A California Court of Appeal has rejected efforts by a prominent shopping-mall developer to revive his failed 2012 libel lawsuit involving an OC Weekly cover story.
Shaheen Sadeghi--owner of Costa Mesa's the LAB anti-mall and the CAMP shopping outlet--hoped to win reversal of Orange County Superior Court Judge Ronald L. Bauer's 2013 decision to dismiss the lawsuit against Delilah Snell, a Santa Ana small-business owner and named source in the story, after determining the court action was an improper use of the judicial system to try to silence critics, or SLAPP, a strategic lawsuit against public participation.
In the Christmas Eve ruling, the Santa Ana-based appellate justices backed Bauer, opining that the content of the December 2011 Weekly article consisted of constitutionally protected speech by Snell on public issues and that Sadeghi's libel claims were not likely to prevail at a future trial because, in part, he hadn't been accused of any wrongdoing.
"Contrary to the plaintiff's claim, [Snell] did not accuse him of stealing or committing a crime," the opinion states.
The dispute stemmed from a Dec. 9, 2011, feature on Sadeghi, a former Quiksilver president, and his hipster-style business developments that often involve lucrative deals with local governments. Written by then-Weekly staffer Michelle Woo, the article contained an assertion by Snell, owner of Road Less Traveled in Santa Ana, that Sadeghi threatened to copy her successful green/natural-living shop if she didn't relocate her shop to his properties. Woo, who has won numerous journalism awards for her in-depth profiles, included her subject's denial of Snell's claim as well as laudatory information about his achievements on the local shopping scene. The story even labeled him the "Curator of Cool."
But Sadeghi insisted that Snell's assertion was defamatory and that he had been additionally harmed by his inclusion in the Weekly's 2012 Halloween-themed "Scariest People" issue, a list the plaintiff complained tied him to "child molesters, serial killers and Dana Rohrabacher," Orange County's senior, lame politician.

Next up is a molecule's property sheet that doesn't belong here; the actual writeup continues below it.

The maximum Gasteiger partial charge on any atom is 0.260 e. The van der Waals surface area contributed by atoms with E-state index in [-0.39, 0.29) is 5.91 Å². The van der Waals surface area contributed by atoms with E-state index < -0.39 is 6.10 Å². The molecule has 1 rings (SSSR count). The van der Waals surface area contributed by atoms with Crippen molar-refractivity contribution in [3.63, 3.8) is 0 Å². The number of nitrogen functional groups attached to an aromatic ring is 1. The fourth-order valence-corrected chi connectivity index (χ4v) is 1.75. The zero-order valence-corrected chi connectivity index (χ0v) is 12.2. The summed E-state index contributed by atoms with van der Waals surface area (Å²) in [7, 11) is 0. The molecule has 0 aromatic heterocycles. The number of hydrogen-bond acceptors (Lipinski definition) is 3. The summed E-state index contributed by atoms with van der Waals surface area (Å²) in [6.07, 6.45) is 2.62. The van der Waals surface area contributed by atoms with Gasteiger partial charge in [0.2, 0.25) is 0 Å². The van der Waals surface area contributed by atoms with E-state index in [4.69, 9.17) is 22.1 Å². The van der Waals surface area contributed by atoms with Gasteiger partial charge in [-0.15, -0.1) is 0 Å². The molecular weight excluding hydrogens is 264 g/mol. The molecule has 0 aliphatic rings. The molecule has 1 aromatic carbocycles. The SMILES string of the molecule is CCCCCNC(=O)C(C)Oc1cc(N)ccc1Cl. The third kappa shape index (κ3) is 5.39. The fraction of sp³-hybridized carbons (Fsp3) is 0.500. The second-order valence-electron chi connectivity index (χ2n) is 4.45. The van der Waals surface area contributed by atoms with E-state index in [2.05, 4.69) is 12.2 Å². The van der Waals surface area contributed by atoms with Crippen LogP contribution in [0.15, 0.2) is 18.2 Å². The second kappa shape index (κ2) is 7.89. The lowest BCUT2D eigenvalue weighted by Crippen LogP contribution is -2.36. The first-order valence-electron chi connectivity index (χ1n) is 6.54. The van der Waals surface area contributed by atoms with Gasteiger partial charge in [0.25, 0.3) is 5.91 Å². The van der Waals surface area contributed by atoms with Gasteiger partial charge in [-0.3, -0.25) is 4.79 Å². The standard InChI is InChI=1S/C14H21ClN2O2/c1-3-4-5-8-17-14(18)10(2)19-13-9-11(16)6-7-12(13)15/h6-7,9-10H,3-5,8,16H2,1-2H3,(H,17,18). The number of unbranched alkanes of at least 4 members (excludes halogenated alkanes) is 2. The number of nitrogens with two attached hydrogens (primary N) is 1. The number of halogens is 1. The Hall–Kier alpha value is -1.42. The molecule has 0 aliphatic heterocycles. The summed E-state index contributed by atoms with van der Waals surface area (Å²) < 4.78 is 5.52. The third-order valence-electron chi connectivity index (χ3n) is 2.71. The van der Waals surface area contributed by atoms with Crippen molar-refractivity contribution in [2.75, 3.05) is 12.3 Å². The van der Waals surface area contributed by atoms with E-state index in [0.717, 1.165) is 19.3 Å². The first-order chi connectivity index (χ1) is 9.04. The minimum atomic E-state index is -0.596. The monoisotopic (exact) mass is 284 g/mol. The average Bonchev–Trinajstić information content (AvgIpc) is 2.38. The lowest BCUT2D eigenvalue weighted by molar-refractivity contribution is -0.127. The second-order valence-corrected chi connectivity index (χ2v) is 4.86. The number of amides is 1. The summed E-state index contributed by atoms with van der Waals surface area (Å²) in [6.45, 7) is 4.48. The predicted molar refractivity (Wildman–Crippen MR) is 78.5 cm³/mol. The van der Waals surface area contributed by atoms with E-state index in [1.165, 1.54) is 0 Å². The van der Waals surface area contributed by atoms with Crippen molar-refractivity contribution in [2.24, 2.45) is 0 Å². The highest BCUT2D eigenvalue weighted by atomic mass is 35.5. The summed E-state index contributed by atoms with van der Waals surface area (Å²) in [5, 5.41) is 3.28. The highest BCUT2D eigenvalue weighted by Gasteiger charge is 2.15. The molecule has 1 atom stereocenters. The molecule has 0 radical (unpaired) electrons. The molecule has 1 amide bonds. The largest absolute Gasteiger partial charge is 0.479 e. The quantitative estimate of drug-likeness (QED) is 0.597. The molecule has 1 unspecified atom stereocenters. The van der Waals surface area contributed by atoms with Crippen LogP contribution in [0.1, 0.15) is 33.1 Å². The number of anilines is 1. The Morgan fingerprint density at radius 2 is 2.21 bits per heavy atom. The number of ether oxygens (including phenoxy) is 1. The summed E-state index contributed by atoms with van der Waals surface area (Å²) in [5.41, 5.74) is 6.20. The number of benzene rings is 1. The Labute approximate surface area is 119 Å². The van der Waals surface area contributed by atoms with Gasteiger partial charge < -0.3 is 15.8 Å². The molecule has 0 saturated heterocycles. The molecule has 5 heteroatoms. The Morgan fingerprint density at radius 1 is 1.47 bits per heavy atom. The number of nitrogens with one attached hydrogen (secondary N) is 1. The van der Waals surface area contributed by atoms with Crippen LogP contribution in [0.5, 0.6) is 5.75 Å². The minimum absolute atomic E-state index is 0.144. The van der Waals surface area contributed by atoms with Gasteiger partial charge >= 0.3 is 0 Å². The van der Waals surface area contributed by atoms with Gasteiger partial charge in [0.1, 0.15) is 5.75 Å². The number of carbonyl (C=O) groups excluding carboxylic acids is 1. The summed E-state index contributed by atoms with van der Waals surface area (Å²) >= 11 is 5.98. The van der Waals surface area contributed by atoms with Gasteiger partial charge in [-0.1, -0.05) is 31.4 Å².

The 11-page appellate ruling written by Justice David Thompson, one of the region's most respected judges, declared all of Sadeghi's claims lacked merit against Snell, the wife of Weekly editor Gustavo Arellano.
"The record reflects [the] plaintiff and his business activities are matters of public interest," Thompson wrote on behalf of himself and justices William Rylaarsdam and Richard Aronson. "Plaintiff portrays his businesses as containing environmentally friendly tenants, and his website declares the LAB's unique mix of tenants draws international attention. He claims his centers are the heart of a burgeoning arts and entertainment center in Orange County, with a goal to make 'Orange County less Orange County.' And he boasts they have sales comparable to those at South Coast Plaza. These things are of interest to developers, consumers, the culture and entertainment public. As the trial court observed, 'eco-friendly merchandising, rehabilitation of old buildings and the goal of making Orange County a hip community are matters of public interest.'"
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Snell--who was represented by Los Angeles-based lawyers Walter R. Sadler and Jamie Lynn Frieden--is entitled to recover legal costs from Sadeghi for the appeal, according to the ruling.